Nintendo has never been known for its user-friendly online experiences, and that hasn't changed with Splatoon. Matches won't start without a full eight players in the room, which makes sense - but if you find yourself in a lobby that isn't likely to fill up, you can't escape. There's no way to exit; you can't even hit the Home button of the GamePad to jump to the Wii U menu. Either you wait for the timer to tick down (at which point everyone is punted out), or you power down your console and restart.
What's worse is that you can't change your weapons and gear between matches without leaving the lobby – so if you find yourself in a good streak of matches and don't want to leave, you can't touch your loadout at all. Player progression can be painfully slow, as well, and the wait between level upgrades just gets slower and slower each time. (Pray Nintendo knows what double XP weekends are.)
Splatoon also takes the bizarre approach of only providing two levels to play in each game mode for seemingly hours at a time. So if you're settling down to play Turf War for a couple hours, you may bounce between the same two maps over and over again. And only six maps are currently included in total, although Nintendo says more are coming for free. That might make Splatoon seem fuller in time, but for now, two play modes and a handful of maps doesn’t feel like much.
Splatoon's single-player mode features a loosely assembled collection of challenge levels without much of a narrative pull or driving hook to it. The stages explore some additional mechanics and very light puzzle-solving aspects not seen in the multiplayer modes, but it largely seems like obligatory, adequate padding to make Splatoon a more appealing retail package.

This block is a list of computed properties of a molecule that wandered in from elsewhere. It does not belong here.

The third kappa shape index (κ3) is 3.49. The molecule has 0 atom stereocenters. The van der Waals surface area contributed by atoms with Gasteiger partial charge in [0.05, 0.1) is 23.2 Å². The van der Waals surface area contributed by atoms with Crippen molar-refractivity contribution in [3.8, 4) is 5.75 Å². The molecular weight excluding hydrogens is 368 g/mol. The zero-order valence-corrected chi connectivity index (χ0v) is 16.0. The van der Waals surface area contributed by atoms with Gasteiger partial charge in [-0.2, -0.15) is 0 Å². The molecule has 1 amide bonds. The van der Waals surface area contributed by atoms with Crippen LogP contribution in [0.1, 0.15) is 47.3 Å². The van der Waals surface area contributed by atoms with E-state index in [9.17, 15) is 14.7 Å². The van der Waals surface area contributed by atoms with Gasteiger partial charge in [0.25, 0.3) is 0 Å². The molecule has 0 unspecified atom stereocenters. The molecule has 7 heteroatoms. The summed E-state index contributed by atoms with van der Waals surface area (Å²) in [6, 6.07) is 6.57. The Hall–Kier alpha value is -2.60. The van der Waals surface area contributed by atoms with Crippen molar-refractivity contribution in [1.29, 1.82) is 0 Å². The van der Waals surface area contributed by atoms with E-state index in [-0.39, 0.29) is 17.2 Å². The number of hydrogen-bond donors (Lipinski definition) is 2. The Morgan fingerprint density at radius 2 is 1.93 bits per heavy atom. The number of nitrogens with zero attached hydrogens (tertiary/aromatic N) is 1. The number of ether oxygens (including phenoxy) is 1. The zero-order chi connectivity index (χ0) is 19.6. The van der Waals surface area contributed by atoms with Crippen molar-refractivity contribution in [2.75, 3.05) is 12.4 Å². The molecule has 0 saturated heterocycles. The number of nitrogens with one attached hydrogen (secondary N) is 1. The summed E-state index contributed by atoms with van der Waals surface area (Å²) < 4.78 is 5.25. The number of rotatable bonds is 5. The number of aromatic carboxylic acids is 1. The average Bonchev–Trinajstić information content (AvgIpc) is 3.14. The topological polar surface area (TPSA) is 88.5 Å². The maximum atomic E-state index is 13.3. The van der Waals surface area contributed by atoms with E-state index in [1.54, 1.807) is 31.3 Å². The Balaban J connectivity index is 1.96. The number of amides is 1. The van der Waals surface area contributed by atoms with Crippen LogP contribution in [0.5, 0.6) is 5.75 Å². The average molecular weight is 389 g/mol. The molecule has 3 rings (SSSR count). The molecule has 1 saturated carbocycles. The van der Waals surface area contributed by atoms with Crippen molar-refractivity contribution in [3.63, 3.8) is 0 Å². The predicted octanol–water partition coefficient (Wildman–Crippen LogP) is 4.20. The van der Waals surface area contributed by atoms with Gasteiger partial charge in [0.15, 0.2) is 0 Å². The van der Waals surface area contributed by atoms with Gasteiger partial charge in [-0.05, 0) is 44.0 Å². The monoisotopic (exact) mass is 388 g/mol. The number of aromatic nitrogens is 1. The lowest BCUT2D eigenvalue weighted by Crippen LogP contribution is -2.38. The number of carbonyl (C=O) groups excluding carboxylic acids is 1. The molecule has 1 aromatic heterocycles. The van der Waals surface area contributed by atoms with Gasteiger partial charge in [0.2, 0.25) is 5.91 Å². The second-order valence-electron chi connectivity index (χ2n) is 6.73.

Mostly, you'll clear areas of foes by using your paint to creatively navigate the world or surprise enemies, while the boss battles have something of a Mario-esque feel about them: there's an obvious weak point to exploit in each, but you'll need to play smart to actually succeed. In fact, those fights recall Super Mario Galaxy's bosses, albeit without Galaxy's incredible charm. At least you can unlock some special weapons exclusively via the solo mode.
Additional challenge stages can also be unlocked with the special Splatoon Amiibo figurines – sorry, your Mario or Pikachu toys don't do squat – plus there's a local one-on-one mode that lets one player use the GamePad screen and the other use a separate controller with the TV. That's always a welcome touch for Wii U games.
Nintendo does a nice job of painting outside the lines with its own third-person shooter, but then muddles the final product with meager content, frustrating online design, and an unremarkable single-player offering.
In some ways, Splatoon seems like it would be an ideal free-to-play game – especially with the rotating map selection and limited, straightforward matches – or perhaps a low-cost, multiplayer-only digital game. But by positioning it as a full boxed game instead Nintendo has made Splatoon's frustrations sting a little more than they otherwise might.